A fourth mode was on display – a dancing game featuring Star Wars characters dancing to contemporary Earth music, if you can imagine – but neither I nor most of my peers seemed to have the courage to try it. However, I did catch a glimpse from across the room of a stormtrooper doing an enthusiastic jig.

On the long plane ride home from San Francisco, when I wasn't dwelling on my fizzled dream of accidentally bumping into George Lucas, my mind kept returning to a troublesome question: Am I just closed-minded? With few exceptions (last year's The Gunstringer and Child of Eden), body-controlled gaming hasn't really excited me. Is it just because I've spent 30 years playing games with a controller? Am I too old to open myself to a new way to interface with games? Should I try to consider Kinect games a completely different kind of entertainment, surrender all expectations, and go into each new game open and willing to have fun in a brand new way?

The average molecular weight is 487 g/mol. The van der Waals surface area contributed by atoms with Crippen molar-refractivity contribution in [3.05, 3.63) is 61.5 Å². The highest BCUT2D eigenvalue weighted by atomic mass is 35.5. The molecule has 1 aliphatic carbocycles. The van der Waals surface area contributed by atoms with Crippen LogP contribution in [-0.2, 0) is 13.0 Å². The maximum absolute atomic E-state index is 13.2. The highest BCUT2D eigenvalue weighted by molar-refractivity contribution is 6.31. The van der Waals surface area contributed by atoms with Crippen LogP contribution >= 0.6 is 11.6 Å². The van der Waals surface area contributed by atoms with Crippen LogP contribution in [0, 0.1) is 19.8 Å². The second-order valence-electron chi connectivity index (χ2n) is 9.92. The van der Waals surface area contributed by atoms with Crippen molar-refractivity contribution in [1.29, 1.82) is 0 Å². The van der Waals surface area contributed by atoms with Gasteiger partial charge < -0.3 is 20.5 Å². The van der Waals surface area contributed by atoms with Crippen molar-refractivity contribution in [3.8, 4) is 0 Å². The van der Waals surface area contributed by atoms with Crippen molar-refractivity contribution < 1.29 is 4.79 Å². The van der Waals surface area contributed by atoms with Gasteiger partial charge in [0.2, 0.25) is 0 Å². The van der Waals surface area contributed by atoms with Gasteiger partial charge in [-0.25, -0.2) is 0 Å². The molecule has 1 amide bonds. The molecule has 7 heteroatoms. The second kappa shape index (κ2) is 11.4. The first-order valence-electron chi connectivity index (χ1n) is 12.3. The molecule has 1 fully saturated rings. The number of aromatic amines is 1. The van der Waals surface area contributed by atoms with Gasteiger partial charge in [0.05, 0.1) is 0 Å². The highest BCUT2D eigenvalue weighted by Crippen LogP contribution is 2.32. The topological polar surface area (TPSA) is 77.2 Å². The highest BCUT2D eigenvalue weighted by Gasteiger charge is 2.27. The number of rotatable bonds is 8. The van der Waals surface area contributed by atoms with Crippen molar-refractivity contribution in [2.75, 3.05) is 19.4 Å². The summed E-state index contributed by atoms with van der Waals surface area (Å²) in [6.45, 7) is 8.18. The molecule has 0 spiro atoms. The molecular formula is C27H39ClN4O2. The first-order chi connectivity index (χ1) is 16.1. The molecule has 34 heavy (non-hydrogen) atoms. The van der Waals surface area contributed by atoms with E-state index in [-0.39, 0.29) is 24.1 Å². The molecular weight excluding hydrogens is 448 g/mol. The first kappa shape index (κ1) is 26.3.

I don't know. What I do know is that I feel like I have to spend the next couple of weeks on my exercise bike just to prepare for Kinect Star Wars' release on April 3rd.

Report an error Licensing Options
About the Author
Game and Gadget Reporter

Chad Sapieha has been writing about video games and consumer gadgets for the Globe and Mail since 2003. His work has been published in magazines, newspapers, and Web sites across North America, and he has appeared as an expert on television and radio newscasts. More

Comments are closed

We have closed comments on this story for legal reasons. For more information on our commenting policies and how our community-based moderation works, please read our Community Guidelines and our Terms and Conditions.